Ginsberg Remembered

April 7, 1997 at 12:00 AM EDT


ELIZABETH FARNSWORTH: And now, remembering the poet, Allen Ginsberg, who died Saturday of liver cancer.

ALLEN GINSBERG: “I saw the best minds of my generation destroyed by madness, starving, hysterical, naked…”

ELIZABETH FARNSWORTH: Those are the opening lines of Allen Ginsberg’s 1956 poem “Howl,” a work of anger, politics, irony, humor, and passion that shocked people at the time but also served as a kind of warning bell that something new–a “counterculture”–was being born.

Ginsberg had joined with Jack Kerouac, William Burroughs, and others in New York in the ’40’s to form the nucleus of a group that later became known as the Beatniks. The movement flowered in San Francisco in the 1950’s, and by the end of the decade, Ginsberg had established himself as a leading voice of both the new poetry and a new brand of anti-establishment cultural politics.

ALLEN GINSBERG: I’m not going to march formally as a Yippie. I’m going on the mobilization march as an individual.

ELIZABETH FARNSWORTH: He was openly homosexual, brazenly public about his attraction to drugs, and a leading advocate of what he termed “flower power”–leftist, anti-war politics. And through all his public activities he kept writing, winning the National Book Award in 1973, among other honors.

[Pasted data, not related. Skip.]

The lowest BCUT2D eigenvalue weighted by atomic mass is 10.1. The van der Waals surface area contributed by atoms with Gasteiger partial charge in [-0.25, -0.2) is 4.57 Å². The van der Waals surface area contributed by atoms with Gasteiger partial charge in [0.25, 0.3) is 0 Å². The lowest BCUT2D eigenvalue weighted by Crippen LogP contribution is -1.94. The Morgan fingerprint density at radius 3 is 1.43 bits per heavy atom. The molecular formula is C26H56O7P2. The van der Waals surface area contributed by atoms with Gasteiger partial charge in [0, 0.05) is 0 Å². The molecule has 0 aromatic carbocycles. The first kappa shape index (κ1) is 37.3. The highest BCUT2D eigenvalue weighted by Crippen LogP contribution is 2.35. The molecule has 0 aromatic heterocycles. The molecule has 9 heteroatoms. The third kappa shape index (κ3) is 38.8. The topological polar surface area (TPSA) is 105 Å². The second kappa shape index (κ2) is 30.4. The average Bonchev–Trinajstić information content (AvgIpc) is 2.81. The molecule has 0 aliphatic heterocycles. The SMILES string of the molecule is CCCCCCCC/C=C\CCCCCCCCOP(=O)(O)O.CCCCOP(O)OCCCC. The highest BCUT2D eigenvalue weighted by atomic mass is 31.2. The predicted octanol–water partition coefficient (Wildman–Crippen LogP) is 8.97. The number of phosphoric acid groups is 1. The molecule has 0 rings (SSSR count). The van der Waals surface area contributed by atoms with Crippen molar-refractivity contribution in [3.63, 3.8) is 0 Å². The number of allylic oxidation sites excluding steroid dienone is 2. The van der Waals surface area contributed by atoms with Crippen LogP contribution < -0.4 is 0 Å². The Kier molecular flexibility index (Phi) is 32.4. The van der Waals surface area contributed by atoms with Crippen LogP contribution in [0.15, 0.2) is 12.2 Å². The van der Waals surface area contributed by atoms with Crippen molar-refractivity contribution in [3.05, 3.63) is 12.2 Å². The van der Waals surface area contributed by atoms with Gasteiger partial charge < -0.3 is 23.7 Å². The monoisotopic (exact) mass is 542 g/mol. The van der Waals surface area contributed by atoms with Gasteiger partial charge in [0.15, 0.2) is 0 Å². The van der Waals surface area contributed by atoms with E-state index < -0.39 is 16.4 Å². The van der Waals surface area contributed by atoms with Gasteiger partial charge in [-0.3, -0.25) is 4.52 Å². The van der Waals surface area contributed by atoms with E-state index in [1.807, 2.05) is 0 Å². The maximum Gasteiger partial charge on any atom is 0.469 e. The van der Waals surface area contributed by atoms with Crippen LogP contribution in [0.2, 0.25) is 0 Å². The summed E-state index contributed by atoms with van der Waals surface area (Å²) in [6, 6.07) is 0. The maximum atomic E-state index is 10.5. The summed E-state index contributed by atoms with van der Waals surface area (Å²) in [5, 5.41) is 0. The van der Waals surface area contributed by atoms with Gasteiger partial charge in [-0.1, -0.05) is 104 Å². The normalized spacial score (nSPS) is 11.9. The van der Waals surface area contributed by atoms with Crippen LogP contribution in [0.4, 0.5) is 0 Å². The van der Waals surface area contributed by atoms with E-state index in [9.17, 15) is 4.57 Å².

His fans, including fellow poet J.D. McClatchey, compared him favorable to Walt Whitman. His detractors, including Norman Podhoretz, writing in the magazine “Commentary,” blamed Ginsberg for glorifying drugs and madness and for helping bring on the wild youth culture of the 1960’s.

A convert to Buddhism, Ginsberg helped start a Buddhist Institute in Colorado in the 1970’s. He managed to stay in the public limelight through five decades, writing and reading up to the time of his death. Here he is in 1977 reading “Khaddish,” the elegy for his mother considered by many to be Ginsberg’s finest poem.

ALLEN GINSBERG: “What came is gone forever, every time.

That’s good.

That leaves it open for no regret,

No fear, radiators, lack love, torture, palsied cheek, or toothache in the end.

Though while it comes, it’s a lion that eats the soul and the lamb,

The soul in us, alas, offering itself in sacrifice to changes,

Fierce hunger, hair, and teeth, and the roar of bone pain, skull bare, break rib, rock skin, brain tricked, implacability, I, I, we did worse.

We are in a fix, and you’re out.

Death let you out.

Death had the mercy.

You’re done with your century, done with God, done with the path through it.

Done with yourself at last–pure, back to the babe dark before your father, before us all, before the world.

There rest.

No more suffering for you.

I know where you’ve gone.

It’s good.”

ELIZABETH FARNSWORTH: Allen Ginsberg was 70 years old.